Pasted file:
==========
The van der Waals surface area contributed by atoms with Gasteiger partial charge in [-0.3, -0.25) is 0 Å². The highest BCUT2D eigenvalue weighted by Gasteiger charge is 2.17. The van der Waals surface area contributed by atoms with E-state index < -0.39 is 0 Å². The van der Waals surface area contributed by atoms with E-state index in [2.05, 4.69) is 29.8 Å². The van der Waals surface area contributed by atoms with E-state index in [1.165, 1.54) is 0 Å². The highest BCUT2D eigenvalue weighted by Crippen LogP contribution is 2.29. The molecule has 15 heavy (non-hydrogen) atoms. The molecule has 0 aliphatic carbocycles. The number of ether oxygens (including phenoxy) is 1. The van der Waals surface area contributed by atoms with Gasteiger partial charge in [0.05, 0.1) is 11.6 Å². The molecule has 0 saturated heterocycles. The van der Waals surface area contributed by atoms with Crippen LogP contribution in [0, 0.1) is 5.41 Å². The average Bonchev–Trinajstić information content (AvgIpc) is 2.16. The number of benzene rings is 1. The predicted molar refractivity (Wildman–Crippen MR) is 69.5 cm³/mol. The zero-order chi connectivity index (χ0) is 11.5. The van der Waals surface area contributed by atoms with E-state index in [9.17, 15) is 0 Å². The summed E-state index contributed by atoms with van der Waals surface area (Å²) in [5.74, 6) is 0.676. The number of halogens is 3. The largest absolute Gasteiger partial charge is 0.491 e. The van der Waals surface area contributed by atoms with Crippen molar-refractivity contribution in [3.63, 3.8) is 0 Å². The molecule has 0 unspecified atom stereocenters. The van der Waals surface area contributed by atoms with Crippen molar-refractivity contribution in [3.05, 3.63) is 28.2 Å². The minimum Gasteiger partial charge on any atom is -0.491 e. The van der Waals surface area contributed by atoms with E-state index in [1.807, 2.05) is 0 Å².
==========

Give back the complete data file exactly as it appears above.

The van der Waals surface area contributed by atoms with Gasteiger partial charge in [-0.3, -0.25) is 0 Å². The highest BCUT2D eigenvalue weighted by Gasteiger charge is 2.17. The van der Waals surface area contributed by atoms with E-state index < -0.39 is 0 Å². The van der Waals surface area contributed by atoms with E-state index in [2.05, 4.69) is 29.8 Å². The van der Waals surface area contributed by atoms with E-state index in [1.165, 1.54) is 0 Å². The highest BCUT2D eigenvalue weighted by Crippen LogP contribution is 2.29. The molecule has 15 heavy (non-hydrogen) atoms. The molecule has 0 aliphatic carbocycles. The number of ether oxygens (including phenoxy) is 1. The van der Waals surface area contributed by atoms with Gasteiger partial charge in [0.05, 0.1) is 11.6 Å². The molecule has 0 saturated heterocycles. The van der Waals surface area contributed by atoms with Crippen LogP contribution in [0, 0.1) is 5.41 Å². The average Bonchev–Trinajstić information content (AvgIpc) is 2.16. The number of benzene rings is 1. The predicted molar refractivity (Wildman–Crippen MR) is 69.5 cm³/mol. The zero-order chi connectivity index (χ0) is 11.5. The van der Waals surface area contributed by atoms with E-state index in [9.17, 15) is 0 Å². The summed E-state index contributed by atoms with van der Waals surface area (Å²) in [5.74, 6) is 0.676. The number of halogens is 3. The largest absolute Gasteiger partial charge is 0.491 e. The van der Waals surface area contributed by atoms with Crippen molar-refractivity contribution in [3.63, 3.8) is 0 Å². The molecule has 0 unspecified atom stereocenters. The van der Waals surface area contributed by atoms with Crippen molar-refractivity contribution in [3.05, 3.63) is 28.2 Å². The minimum Gasteiger partial charge on any atom is -0.491 e. The van der Waals surface area contributed by atoms with E-state index in [1.807, 2.05) is 0 Å².